On the Relationship between Large Order Graphs and Instantons for the Double Well Oscillator

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    The double well oscillator is used as a QCD-like model for studying the relationship between large order graphs and the instanton-antiinstanton solution. We derive an equation for the perturbative coefficients of the ground state energy when the number of 3 and/or 4-vertices is fixed and large. These coefficients are determined in terms of an exact``bounce'' solution. When the number of 4-vertices is analytically continued to be near the negative of half the number of 3-vertices the bounce solution approaches the instanton-antiinstanton solution and detremines leading Borel singularity.Comment: 26 pages, Latex, 6 figures, 1 tabl

    Analysis of absolute lymphocyte count in patients with COVID-19

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    INTRODUCTION: Symptoms of COVID-19 vary in severity and presentation. When admitting patients to the hospital, it is desirable to isolate patients with COVID-19 from those without the disease. However, reliably identifying patients with COVID-19 in the emergency department before hospital admission is often limited by the speed and availability of testing. Previous studies determined a low lymphocyte count is commonly found in patients with COVID-19. We sought to explore the sensitivity of absolute lymphocyte count in patients presenting to the emergency department requiring subsequent hospitalization who were found to have COVID-19. METHODS: A retrospective chart review was performed on 312 patients with laboratory-confirmed COVID-19 who were admitted to the hospital from the emergency department. The absolute lymphocyte count for these patients was used to calculate sensitivities at various cut-off values. The relationships between absolute lymphocyte count and variables, including age, sex, need for intubation, and mortality, were also explored. RESULTS: Cut-off values for absolute lymphocyte count ranged from 1.1 K/uL to 2.0 K/uL, with sensitivities of 72% and 94%, respectively. Additionally, lower mean absolute lymphocyte counts were identified in males, patients who required intubation, and patients who died. CONCLUSION: Knowing the sensitivity of absolute lymphocyte count in patients with COVID-19 may help identify patients who are unlikely to have the disease. Additionally, absolute lymphocyte count can be used as a marker of disease severity in patients with COVID-19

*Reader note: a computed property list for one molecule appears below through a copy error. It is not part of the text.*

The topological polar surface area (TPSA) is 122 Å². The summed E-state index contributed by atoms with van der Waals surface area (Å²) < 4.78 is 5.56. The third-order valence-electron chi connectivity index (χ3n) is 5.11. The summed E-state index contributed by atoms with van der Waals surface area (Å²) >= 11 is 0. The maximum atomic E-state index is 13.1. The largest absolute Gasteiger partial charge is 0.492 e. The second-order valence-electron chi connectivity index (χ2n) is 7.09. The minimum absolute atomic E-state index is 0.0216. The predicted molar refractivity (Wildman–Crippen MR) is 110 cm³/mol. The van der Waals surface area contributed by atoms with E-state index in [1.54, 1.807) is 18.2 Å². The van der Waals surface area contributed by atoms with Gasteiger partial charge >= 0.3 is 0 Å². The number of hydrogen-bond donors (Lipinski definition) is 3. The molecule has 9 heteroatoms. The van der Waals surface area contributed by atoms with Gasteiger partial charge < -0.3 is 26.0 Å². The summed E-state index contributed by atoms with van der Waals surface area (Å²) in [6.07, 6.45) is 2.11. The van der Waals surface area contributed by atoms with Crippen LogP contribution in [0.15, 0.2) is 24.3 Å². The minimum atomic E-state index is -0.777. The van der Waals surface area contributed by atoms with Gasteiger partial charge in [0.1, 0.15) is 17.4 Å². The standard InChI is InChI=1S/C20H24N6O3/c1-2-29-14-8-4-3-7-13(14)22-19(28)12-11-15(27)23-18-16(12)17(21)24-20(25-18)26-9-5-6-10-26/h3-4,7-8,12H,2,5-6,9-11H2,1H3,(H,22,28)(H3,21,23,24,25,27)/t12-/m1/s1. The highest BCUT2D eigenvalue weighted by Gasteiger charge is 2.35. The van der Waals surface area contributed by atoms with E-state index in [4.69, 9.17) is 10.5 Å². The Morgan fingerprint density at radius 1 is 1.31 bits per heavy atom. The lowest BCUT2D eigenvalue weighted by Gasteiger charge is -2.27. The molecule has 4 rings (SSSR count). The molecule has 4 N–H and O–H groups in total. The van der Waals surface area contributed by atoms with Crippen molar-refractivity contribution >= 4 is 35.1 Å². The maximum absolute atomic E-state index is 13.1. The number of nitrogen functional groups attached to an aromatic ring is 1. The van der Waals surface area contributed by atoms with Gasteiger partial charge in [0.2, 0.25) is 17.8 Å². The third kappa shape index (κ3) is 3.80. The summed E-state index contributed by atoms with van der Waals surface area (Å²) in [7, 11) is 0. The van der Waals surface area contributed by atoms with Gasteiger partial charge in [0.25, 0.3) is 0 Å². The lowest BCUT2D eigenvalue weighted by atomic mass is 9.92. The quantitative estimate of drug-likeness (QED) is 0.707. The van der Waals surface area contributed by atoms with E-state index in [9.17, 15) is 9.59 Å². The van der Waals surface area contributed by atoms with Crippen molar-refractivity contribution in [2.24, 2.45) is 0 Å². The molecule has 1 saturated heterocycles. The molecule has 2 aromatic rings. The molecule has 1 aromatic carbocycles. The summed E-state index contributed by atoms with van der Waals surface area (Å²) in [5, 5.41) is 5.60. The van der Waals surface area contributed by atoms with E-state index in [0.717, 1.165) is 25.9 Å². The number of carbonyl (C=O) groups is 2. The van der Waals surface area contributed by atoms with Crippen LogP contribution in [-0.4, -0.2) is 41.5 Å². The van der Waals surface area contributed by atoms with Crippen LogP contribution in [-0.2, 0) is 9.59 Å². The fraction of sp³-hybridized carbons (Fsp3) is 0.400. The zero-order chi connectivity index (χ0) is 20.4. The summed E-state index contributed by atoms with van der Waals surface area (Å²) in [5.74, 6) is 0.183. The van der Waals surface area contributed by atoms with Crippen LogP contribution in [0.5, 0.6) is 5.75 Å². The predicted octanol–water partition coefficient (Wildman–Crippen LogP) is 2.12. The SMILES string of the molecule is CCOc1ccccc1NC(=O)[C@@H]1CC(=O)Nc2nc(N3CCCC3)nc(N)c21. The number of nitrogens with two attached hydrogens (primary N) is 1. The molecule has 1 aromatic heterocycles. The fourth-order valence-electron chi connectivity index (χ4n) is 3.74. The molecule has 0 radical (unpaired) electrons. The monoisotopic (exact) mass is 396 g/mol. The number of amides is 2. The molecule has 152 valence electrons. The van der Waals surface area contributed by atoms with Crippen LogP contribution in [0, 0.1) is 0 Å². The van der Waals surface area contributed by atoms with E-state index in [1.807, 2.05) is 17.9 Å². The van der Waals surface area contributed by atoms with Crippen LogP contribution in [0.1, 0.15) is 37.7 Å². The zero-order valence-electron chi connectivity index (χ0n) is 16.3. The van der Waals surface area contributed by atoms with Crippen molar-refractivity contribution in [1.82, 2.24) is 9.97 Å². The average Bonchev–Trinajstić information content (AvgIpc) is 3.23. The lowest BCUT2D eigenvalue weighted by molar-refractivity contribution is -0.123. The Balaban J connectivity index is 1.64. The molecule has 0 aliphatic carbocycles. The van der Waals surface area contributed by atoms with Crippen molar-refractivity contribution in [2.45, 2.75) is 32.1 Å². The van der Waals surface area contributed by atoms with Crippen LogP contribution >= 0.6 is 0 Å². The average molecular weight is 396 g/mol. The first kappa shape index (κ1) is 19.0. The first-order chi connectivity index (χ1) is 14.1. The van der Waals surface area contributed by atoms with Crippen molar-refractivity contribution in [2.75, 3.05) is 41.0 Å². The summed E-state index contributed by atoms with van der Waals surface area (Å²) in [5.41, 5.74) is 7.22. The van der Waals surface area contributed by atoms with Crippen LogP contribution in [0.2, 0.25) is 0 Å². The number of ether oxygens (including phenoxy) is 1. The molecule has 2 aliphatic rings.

Health Worker Compliance with a 'Test And Treat' Malaria Case Management Protocol in Papua New Guinea

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    The Papua New Guinea (PNG) Department of Health introduced a 'test and treat' malaria case management protocol in 2011. This study assesses health worker compliance with the test and treat protocol on a wide range of measures, examines self-reported barriers to health worker compliance as well as health worker attitudes towards the test and treat protocol. Data were collected by cross-sectional survey conducted in randomly selected primary health care facilities in 2012 and repeated in 2014. The combined survey data included passive observation of current or recently febrile patients (N = 771) and interviewer administered questionnaires completed with health workers (N = 265). Across the two surveys, 77.6% of patients were tested for malaria infection by rapid diagnostic test (RDT) or microscopy, 65.6% of confirmed malaria cases were prescribed the correct antimalarials and 15.3% of febrile patients who tested negative for malaria infection were incorrectly prescribed an antimalarial. Overall compliance with a strictly defined test and treat protocol was 62.8%. A reluctance to test current/recently febrile patients for malaria infection by RDT or microscopy in the absence of acute malaria symptoms, reserving recommended antimalarials for confirmed malaria cases only and choosing to clinically diagnose a malaria infection, despite a negative RDT result were the most frequently reported barriers to protocol compliance. Attitudinal support for the test and treat protocol, as assessed by a nine-item measure, improved across time. In conclusion, health worker compliance with the full test and treat malaria protocol requires improvement in PNG and additional health worker support will likely be required to achieve this. The broader evidence base would suggest any such support should be delivered over a longer period of time, be multi-dimensional and multi-modal